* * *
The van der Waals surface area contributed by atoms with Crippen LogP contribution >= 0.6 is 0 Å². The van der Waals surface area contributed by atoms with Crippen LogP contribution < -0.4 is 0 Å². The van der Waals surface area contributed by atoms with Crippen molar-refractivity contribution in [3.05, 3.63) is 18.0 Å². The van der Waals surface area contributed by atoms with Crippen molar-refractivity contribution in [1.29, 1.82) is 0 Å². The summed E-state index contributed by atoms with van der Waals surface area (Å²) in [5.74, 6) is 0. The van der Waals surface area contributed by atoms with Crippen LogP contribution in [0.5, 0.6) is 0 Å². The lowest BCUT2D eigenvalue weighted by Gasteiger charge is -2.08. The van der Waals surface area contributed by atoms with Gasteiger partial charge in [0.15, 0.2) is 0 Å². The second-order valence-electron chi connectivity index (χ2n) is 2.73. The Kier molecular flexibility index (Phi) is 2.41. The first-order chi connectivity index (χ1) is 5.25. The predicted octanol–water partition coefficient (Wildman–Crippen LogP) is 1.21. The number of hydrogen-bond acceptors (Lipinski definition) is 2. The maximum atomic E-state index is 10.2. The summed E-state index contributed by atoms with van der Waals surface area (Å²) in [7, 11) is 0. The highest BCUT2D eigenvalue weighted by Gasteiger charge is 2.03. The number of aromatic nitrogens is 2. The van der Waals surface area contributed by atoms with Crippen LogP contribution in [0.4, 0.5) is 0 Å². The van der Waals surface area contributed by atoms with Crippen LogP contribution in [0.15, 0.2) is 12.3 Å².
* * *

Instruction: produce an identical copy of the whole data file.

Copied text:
The van der Waals surface area contributed by atoms with Crippen LogP contribution >= 0.6 is 0 Å². The van der Waals surface area contributed by atoms with Crippen LogP contribution < -0.4 is 0 Å². The van der Waals surface area contributed by atoms with Crippen molar-refractivity contribution in [3.05, 3.63) is 18.0 Å². The van der Waals surface area contributed by atoms with Crippen molar-refractivity contribution in [1.29, 1.82) is 0 Å². The summed E-state index contributed by atoms with van der Waals surface area (Å²) in [5.74, 6) is 0. The van der Waals surface area contributed by atoms with Crippen LogP contribution in [0.5, 0.6) is 0 Å². The lowest BCUT2D eigenvalue weighted by Gasteiger charge is -2.08. The van der Waals surface area contributed by atoms with Gasteiger partial charge in [0.15, 0.2) is 0 Å². The second-order valence-electron chi connectivity index (χ2n) is 2.73. The Kier molecular flexibility index (Phi) is 2.41. The first-order chi connectivity index (χ1) is 5.25. The predicted octanol–water partition coefficient (Wildman–Crippen LogP) is 1.21. The number of hydrogen-bond acceptors (Lipinski definition) is 2. The maximum atomic E-state index is 10.2. The summed E-state index contributed by atoms with van der Waals surface area (Å²) in [7, 11) is 0. The highest BCUT2D eigenvalue weighted by Gasteiger charge is 2.03. The number of aromatic nitrogens is 2. The van der Waals surface area contributed by atoms with Crippen LogP contribution in [0.4, 0.5) is 0 Å². The van der Waals surface area contributed by atoms with Crippen LogP contribution in [0.15, 0.2) is 12.3 Å².